The actions of the President on 27 May remain obscure. The Appellants’ chronology account is not accepted. The crisis might well have justified the appointment of a free cabinet member as an ‘acting’ Prime Minister, although this was apparently a device which was thought to permit the 6 month prorogation of Parliament – an act (like any ‘dismissal’ of the Government) which could not rationally be related to ending the hostage crisis, then in its eighth day. Gates J held a) that these acts were not properly evidenced and b) would in any event have been within the President’s ‘necessity’ powers but c) were not relevant to the determination of the issues in the case. The Respondent endorses a) but is doubtful of b). It contends that c) is plainly correct: even if these actions were lawful - and they were the last acts of the lawful President prior to his ‘retirement’ - they should have led to the summoning of Parliament on 27 November 2000, convening under the 1997 Constitution. These presidential actions, if done, in no way abrogated the Constitution, but were designed to restore representative constitutional government after a period within which it must have been assumed that the hostage crisis would have been resolved.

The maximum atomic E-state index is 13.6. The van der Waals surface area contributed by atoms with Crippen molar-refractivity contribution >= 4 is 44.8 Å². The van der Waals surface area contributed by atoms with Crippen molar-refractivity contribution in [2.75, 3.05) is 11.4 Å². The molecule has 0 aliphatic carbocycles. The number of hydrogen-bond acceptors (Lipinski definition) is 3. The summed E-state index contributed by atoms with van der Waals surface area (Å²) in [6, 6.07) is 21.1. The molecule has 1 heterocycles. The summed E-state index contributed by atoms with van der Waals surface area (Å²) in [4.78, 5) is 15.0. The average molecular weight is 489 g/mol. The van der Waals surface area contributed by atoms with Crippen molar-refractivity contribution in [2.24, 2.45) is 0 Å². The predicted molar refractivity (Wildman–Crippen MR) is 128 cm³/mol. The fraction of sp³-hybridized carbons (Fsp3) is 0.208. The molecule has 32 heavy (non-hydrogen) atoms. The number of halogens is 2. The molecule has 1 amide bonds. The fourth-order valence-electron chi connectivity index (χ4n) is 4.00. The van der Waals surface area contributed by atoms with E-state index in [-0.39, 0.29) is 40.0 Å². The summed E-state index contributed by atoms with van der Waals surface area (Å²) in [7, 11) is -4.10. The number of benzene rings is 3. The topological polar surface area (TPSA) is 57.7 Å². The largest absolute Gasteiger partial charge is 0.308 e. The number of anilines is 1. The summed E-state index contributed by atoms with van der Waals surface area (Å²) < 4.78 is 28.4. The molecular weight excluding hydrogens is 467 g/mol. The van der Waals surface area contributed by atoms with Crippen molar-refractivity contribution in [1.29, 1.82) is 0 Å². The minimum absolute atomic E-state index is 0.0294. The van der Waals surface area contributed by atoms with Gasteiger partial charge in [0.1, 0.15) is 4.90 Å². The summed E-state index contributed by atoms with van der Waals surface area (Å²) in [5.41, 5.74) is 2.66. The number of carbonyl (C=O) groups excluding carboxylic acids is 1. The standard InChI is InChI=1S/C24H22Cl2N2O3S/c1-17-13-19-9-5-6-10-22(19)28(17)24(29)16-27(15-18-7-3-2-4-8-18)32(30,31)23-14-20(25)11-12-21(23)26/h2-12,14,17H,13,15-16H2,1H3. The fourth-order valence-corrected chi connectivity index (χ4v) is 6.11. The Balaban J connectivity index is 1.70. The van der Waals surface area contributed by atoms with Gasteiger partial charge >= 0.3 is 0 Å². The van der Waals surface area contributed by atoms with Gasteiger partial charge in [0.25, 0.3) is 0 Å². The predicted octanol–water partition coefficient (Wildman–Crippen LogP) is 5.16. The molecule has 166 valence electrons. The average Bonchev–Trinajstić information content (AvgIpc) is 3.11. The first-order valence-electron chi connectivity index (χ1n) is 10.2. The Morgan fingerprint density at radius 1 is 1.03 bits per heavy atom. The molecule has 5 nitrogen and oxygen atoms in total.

The evidence indicates that on 28 or 29 May the President ‘relinquished’ his positions as Head of State and Commander-in-Chief of the military forces. On the office becoming vacant, there is no power vacuum or ‘absence of any viable alternative’: the office descends to the Vice-President and then to the Speaker of the House of Representatives under section 88 of the Constitution. It was not therefore possible, under the Supreme law extant at that time, for Commander Bainimarama to become the Head of State, let alone to issue subsequently a decree ‘removing’ a constitution which had barred him from occupying this position (and its the only position) which he claims entitled him to issue the decree. He was not, on 29 May, the Head of State under Chapter 7 of the Constitution, and never became such on that day or any other. The Appellants’ case founders on this simple fact.